The derailment of an Amtrak train in Philadelphia on Tuesday, which killed at least seven passengers and injured more than 200, is the latest commuter train accident in the Northeast. In 1943 – before Amtrak was established – a passenger train crashed in the Philadelphia area, killing 79 people as it moved at 65 miles per hour, becoming one of the deadliest train crashes in U.S. history.
Here’s a look at some more recent passenger train accidents:
Feb. 24, 2015:
A Metrolink commuter train struck a truck parked on the tracks in Oxnard. Twenty-eight passengers were injured; most suffered broken limbs. The train engineer died from injuries sustained in the crash. Last year, Metrolink became the first commuter service in the nation to roll out a sophisticated collision-avoidance system designed to overcome human error.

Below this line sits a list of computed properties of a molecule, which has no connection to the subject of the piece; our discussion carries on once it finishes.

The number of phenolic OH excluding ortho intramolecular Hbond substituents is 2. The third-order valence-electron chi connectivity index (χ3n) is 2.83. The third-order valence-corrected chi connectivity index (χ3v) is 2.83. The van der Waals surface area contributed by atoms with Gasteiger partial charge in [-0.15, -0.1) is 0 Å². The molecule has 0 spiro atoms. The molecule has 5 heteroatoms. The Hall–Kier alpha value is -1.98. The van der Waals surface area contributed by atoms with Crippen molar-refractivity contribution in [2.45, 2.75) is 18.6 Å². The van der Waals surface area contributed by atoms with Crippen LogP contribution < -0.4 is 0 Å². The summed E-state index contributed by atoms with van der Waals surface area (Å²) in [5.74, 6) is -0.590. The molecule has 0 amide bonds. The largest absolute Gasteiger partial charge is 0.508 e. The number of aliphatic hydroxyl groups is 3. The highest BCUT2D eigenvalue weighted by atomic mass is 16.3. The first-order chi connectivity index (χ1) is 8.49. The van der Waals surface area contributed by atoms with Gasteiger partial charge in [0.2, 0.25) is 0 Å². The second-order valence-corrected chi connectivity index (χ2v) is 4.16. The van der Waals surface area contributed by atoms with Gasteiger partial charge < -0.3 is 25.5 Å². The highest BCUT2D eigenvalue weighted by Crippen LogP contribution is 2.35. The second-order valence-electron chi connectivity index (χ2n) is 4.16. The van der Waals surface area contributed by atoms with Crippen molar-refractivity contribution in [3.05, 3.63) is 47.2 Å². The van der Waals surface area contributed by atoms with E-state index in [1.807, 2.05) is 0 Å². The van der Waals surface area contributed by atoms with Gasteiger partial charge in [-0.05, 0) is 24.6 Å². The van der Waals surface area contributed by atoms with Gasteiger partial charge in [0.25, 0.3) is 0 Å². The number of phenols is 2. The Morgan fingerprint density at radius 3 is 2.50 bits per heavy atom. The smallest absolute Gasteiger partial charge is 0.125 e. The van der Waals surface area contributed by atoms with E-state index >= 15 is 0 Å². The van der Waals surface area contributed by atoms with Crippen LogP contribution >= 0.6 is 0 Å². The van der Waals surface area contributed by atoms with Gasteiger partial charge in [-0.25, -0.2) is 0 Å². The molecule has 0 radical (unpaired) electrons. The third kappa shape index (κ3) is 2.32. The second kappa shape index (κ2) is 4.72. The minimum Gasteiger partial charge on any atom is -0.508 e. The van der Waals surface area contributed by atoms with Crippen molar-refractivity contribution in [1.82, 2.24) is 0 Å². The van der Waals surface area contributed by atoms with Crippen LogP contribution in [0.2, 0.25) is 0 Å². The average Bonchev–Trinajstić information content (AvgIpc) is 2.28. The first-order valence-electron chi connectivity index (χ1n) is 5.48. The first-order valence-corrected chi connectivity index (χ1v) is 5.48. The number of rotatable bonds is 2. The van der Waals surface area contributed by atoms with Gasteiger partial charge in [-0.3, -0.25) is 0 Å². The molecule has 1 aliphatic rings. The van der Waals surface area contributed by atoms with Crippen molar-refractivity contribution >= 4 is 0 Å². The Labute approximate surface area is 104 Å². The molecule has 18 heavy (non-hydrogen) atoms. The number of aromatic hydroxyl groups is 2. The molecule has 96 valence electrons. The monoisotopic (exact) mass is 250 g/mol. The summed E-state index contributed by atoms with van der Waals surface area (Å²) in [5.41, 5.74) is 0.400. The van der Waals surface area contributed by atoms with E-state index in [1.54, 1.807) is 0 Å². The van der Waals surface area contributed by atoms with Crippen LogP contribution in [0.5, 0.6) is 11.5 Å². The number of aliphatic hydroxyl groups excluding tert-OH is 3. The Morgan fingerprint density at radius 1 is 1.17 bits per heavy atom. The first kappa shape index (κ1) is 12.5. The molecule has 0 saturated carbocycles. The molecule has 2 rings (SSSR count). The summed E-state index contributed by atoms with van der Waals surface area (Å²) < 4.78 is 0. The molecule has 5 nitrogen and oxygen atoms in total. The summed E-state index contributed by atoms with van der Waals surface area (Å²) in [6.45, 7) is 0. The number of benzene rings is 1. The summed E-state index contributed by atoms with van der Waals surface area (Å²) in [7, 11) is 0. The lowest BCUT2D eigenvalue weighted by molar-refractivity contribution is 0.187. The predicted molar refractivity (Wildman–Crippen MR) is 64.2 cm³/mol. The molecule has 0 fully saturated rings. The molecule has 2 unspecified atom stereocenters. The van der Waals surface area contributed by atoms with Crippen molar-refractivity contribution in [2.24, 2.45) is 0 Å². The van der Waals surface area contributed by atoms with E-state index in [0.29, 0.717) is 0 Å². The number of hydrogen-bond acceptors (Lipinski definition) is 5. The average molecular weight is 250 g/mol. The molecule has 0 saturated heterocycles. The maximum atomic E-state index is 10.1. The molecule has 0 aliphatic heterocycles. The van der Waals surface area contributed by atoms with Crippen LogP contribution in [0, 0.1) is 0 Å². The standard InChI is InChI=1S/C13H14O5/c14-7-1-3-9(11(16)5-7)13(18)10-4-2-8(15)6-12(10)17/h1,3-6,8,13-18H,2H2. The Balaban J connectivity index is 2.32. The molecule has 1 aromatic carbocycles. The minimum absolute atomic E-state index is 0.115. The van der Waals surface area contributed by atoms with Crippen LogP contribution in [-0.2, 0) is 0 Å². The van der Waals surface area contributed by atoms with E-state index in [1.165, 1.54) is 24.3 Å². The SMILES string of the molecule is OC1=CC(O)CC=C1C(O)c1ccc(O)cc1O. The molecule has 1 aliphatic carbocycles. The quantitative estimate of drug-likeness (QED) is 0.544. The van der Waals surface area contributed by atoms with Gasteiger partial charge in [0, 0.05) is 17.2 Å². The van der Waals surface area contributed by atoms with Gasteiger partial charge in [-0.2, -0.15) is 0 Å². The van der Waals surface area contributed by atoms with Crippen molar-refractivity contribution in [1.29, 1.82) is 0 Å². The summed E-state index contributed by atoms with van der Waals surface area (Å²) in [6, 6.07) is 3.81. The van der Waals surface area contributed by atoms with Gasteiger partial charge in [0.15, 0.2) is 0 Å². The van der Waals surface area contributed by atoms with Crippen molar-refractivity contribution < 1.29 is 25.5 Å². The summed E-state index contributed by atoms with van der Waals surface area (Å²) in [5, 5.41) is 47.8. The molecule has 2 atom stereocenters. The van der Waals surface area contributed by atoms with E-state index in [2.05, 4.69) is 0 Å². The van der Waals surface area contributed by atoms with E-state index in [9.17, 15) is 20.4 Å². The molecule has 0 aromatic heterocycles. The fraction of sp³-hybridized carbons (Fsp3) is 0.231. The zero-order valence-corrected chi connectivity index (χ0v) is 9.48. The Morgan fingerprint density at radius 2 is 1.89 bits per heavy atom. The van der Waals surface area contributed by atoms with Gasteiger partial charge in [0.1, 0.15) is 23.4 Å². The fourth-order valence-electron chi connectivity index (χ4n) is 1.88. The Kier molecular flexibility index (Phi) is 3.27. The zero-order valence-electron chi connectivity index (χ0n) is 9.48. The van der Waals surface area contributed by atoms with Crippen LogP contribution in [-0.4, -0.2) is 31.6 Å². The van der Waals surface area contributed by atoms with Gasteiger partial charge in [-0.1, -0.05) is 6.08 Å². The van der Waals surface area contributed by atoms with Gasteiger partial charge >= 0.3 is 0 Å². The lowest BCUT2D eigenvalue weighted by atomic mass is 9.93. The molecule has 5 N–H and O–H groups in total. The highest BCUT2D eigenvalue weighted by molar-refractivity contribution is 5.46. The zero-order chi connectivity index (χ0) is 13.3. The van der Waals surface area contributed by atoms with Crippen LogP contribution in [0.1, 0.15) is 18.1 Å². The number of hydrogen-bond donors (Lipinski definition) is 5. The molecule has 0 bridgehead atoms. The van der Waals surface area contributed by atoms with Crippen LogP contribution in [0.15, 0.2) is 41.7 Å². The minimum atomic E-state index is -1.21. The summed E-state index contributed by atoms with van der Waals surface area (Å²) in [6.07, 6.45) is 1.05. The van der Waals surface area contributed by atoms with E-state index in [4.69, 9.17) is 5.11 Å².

Feb. 3, 2015:
Five passengers were killed when a Metro-North commuter train plowed into a Jeep Grand Cherokee parked on the tracks north of New York City. Dozens of passengers were injured and the vehicle's driver also died in the crash.
Oct. 28, 2014:
A Chicago-bound Amtrak train near Reynolds, Ind., collided with a semi-truck, injuring nearly two dozen passengers. The semi-truck’s trailer was filled with powdered cement when the vehicle got stuck on the crossing in the rural community about 110 miles south of Chicago.
Dec. 1, 2013:
As a Metro-North commuter train rounded a riverside curve in the Bronx, the train derailed, toppling onto its side and killing four people and injuring more than 60. The train was traveling from Poughkeepsie, N.Y., to Manhattan.
Sept. 22, 1993:
Amtrak’s deadliest crash occurred near Mobile, Ala., when a train careened off a bridge and fell into a bayou below. Forty-seven people were killed.Copyright © 2016, Los Angeles Times